Anna Hazare and Irom Sharmila are both fighting against graft. Yet the media hardly covers the latter. If Hazare visits Manipur, journalists will be forced to take notice. Rajdeep Sardesai writes.Updated: Sep 08, 2011 23:11 IST
‘Why don’t you cover Irom Sharmila’s decade-old fast with the same intensity as you did Anna Hazare’s 12-day fast?’ asked Binalakshmi Nepram, the founder of the Manipur Women Gun Survivors Network with characteristic passion.
On stage in a live programme, there was no escape. “Perhaps, it’s because Ramlila Maidan is closer to television studios than Imphal,” was my feeble response.
The ‘tyranny of distance’ can only be a part-explanation for why a 39-year-old Manipuri woman’s fast that began in November 2000 for the repeal of the Armed Forces Special Powers Act (AFSPA) has not resonated across TV channels and the nation in the manner that Anna Hazare’s did.
Yes, it did take a nude street protest by Manipuri women for the national media to wake up momentarily to an unfolding tragedy.
But to see this only from the prism of the traditional ‘neglect’ of the Northeast would be to ignore the contemporary reality of what constitutes ‘democratic’ protest in the eyes of the media and enlightened citizenry.
Forget Irom’s brave struggle for a moment. Look at Medha Patkar instead. In May, Patkar went on a nine-day fast to protest against slum demolitions in Mumbai.
While the fast attracted some attention in the local newspapers, no large crowds or TV cameras could be spotted. Slum demolition is an issue that discomfits the urban middle classes, for whom Patkar is seen as a quintessential troublemaker, be it when seeking rehabilitation for those affected by the Narmada dam or in driving out the Tata Nano plant from Singur.
And yet, the moment the same Medha Patkar waves the Tricolour and shares a platform with Team Anna on the Jan Lokpal Bill, she becomes an embodiment of courage and idealism.
Or take the case of Prashant Bhushan, a ‘core’ member of Team Anna. Only a few months ago, when the lawyer-activist was fighting cases for alleged Maoists or defending author Arundhati Roy’s right to free speech on Kashmir, he was dubbed ‘anti-national’ in a section of the media.
Today, the same individual is embraced by the very same media as an anti-corruption crusader. When Bhushan and Patkar challenged the status quo they were targeted, even reviled. The moment they chose to swim with the tide, they were transformed into heroes by identical groups.
The fact is that ‘anti-corruption’ is an easy to market brand, which consumes everyone who vouches for it. The success of Anna’s movement lies in its simple, inclusive character.
It’s a movement that could co-opt a Medha Patkar, a Sri Sri Ravi Shankar and an Om Puri on the same platform along with millions of anonymous Indians. Why even a Baba Ramdev would have been a star performer of the Anna brigade till such time as he made the cardinal mistake of allowing Sadhvi Ritambhara to share a platform with him.
Suddenly, the divisiveness of Hindutva politics was seen to undermine the universality of the core anti-corruption message.
Therein also lies the fundamental difference between Anna’s fast on the Jan Lokpal Bill and Irom Sharmila’s battle for revoking AFSPA: one is seen to unite, the other is seen to divide.
In the end, Anna’s fast wasn’t even really about the details of the Bill but more about being a potent symbol of popular anger against corruption. Many of those who gathered at the Ramlila Maidan and elsewhere couldn’t really care whether the anti-corruption wing of the Central Bureau of Investigation (CBI) is brought under a lokpal.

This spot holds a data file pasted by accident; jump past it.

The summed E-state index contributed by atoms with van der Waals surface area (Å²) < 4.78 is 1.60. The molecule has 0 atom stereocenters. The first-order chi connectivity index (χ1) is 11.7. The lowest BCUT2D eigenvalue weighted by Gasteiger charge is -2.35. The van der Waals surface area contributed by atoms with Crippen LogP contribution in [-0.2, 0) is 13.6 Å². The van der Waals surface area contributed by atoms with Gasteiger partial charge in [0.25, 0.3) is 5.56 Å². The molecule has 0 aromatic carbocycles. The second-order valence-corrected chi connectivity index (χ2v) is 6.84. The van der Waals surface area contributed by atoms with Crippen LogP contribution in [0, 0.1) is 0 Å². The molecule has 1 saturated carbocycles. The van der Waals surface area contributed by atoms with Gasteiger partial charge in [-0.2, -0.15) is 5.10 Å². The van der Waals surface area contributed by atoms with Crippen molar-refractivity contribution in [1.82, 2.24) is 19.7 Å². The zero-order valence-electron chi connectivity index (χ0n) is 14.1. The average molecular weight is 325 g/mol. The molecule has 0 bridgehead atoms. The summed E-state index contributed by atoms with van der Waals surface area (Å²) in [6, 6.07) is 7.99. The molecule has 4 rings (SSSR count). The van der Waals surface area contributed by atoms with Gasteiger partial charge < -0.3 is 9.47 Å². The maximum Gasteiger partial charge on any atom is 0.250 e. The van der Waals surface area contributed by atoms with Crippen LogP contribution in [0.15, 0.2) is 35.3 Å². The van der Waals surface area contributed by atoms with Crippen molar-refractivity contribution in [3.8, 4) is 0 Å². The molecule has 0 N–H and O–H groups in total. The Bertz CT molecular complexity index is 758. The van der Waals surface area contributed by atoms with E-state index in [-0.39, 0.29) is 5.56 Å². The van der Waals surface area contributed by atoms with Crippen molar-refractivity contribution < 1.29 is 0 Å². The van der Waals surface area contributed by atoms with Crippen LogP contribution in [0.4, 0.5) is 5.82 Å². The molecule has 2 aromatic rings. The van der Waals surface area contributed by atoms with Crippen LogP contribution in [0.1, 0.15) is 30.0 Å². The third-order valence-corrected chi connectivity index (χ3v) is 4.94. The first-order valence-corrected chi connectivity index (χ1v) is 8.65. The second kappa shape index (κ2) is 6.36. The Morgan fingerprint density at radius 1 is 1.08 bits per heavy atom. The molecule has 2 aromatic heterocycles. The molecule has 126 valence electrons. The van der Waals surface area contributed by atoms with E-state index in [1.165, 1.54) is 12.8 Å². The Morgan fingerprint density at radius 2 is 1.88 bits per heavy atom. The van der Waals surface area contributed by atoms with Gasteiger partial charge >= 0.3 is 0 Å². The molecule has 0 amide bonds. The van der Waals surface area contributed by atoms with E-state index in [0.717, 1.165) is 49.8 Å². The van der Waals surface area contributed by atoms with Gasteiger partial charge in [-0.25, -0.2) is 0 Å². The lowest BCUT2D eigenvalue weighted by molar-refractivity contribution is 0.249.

What they really wanted was some outlet to express their outrage against corruption. Anna, aided by a willing media, happily provided it. For the middle class in particular, Anna’s asceticism was in sharp contrast to their own lifestyle of conspicuous consumption: wearing an Anna cap could redress the balance, if only for a while.
It also enabled the economically privileged to suddenly feel politically empowered.
By contrast, Irom Sharmila presents a more complex choice before the average citizen. For Manipuris, she is a homegrown heroine who symbolises the fight against human rights violations by the army.
But for those outside Manipur, she is just as likely to be seen as someone who is questioning the majesty of the Indian State. Manipuris, and many right-thinking Indians, may see AFSPA as a violation of fundamental freedoms, but there are enough others who will see it as a necessity in a militancy-prone region.
To that extent, Irom Sharmila’s fast will be viewed by hyper-nationalists as a challenge to the Indian State much in the manner that any popular movement in Jammu and Kashmir is seen as a threat to national sovereignty.
The irony is that both Anna and Irom Sharmila should have more in common than one might imagine. For both of them, using the fast as a peaceful protest weapon is essentially questioning the abuse of State power.
And at the root of this misuse of power is bad governance. Corruption flourishes where governance fails. The imposition of a draconian law like AFSPA, be it in Manipur or Jammu and Kashmir, reveals a crisis of governance.
Indeed, both Manipur and Kashmir have suffered because of corrupt politics as much as they have from violence.
Which is why anyone who calls for a strong Lokpal Bill as an antidote to corruption should also support the repeal of AFSPA as a necessary condition for a more humane and honest State.
Which is also why Anna Hazare should seriously consider Irom Sharmila’s request to visit Manipur and express solidarity with her struggle.
It may be a purely symbolic visit, but it will ensure that television cameras are forced to turn their lenses to Manipur’s trauma, if only for a day.
(Rajdeep Sardesai is editor-in-chief, IBN 18. The views expressed by the author are personal)
First Published: Sep 08, 2011 21:15 IST